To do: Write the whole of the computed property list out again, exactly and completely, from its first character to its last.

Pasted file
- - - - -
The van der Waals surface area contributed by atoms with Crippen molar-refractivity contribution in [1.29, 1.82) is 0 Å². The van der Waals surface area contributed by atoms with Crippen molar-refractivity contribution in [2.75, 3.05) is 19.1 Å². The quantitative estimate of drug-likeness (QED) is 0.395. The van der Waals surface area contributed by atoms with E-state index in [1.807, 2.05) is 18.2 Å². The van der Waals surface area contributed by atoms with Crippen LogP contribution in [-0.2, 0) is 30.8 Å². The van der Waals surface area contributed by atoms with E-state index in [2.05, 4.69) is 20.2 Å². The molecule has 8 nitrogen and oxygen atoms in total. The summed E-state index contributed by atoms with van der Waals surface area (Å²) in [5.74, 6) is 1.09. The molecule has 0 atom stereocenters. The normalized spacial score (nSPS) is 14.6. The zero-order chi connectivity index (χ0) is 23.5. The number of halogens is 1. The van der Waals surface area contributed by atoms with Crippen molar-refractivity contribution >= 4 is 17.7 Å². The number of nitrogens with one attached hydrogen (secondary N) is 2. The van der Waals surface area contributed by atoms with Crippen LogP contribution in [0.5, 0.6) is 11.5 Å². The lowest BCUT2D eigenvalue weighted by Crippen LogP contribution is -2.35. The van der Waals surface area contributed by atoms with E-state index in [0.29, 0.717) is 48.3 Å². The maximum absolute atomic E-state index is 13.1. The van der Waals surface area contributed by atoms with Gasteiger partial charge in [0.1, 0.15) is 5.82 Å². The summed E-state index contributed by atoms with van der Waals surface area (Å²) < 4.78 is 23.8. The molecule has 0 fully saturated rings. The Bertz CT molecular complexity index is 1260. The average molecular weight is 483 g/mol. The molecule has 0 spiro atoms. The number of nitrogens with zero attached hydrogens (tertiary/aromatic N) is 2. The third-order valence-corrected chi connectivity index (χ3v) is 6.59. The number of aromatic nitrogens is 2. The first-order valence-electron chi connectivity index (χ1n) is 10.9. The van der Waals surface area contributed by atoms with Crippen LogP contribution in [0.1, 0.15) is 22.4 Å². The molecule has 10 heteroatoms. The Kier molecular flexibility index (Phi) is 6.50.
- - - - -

The van der Waals surface area contributed by atoms with Crippen molar-refractivity contribution in [1.29, 1.82) is 0 Å². The van der Waals surface area contributed by atoms with Crippen molar-refractivity contribution in [2.75, 3.05) is 19.1 Å². The quantitative estimate of drug-likeness (QED) is 0.395. The van der Waals surface area contributed by atoms with E-state index in [1.807, 2.05) is 18.2 Å². The van der Waals surface area contributed by atoms with Crippen LogP contribution in [-0.2, 0) is 30.8 Å². The van der Waals surface area contributed by atoms with E-state index in [2.05, 4.69) is 20.2 Å². The molecule has 8 nitrogen and oxygen atoms in total. The summed E-state index contributed by atoms with van der Waals surface area (Å²) in [5.74, 6) is 1.09. The molecule has 0 atom stereocenters. The normalized spacial score (nSPS) is 14.6. The zero-order chi connectivity index (χ0) is 23.5. The number of halogens is 1. The van der Waals surface area contributed by atoms with Crippen molar-refractivity contribution >= 4 is 17.7 Å². The number of nitrogens with one attached hydrogen (secondary N) is 2. The van der Waals surface area contributed by atoms with Crippen LogP contribution in [0.5, 0.6) is 11.5 Å². The lowest BCUT2D eigenvalue weighted by Crippen LogP contribution is -2.35. The van der Waals surface area contributed by atoms with E-state index in [0.29, 0.717) is 48.3 Å². The maximum absolute atomic E-state index is 13.1. The van der Waals surface area contributed by atoms with Gasteiger partial charge in [0.1, 0.15) is 5.82 Å². The summed E-state index contributed by atoms with van der Waals surface area (Å²) < 4.78 is 23.8. The molecule has 0 fully saturated rings. The Bertz CT molecular complexity index is 1260. The average molecular weight is 483 g/mol. The molecule has 0 spiro atoms. The number of nitrogens with zero attached hydrogens (tertiary/aromatic N) is 2. The third-order valence-corrected chi connectivity index (χ3v) is 6.59. The number of aromatic nitrogens is 2. The first-order valence-electron chi connectivity index (χ1n) is 10.9. The van der Waals surface area contributed by atoms with Crippen LogP contribution in [0.1, 0.15) is 22.4 Å². The molecule has 10 heteroatoms. The Kier molecular flexibility index (Phi) is 6.50.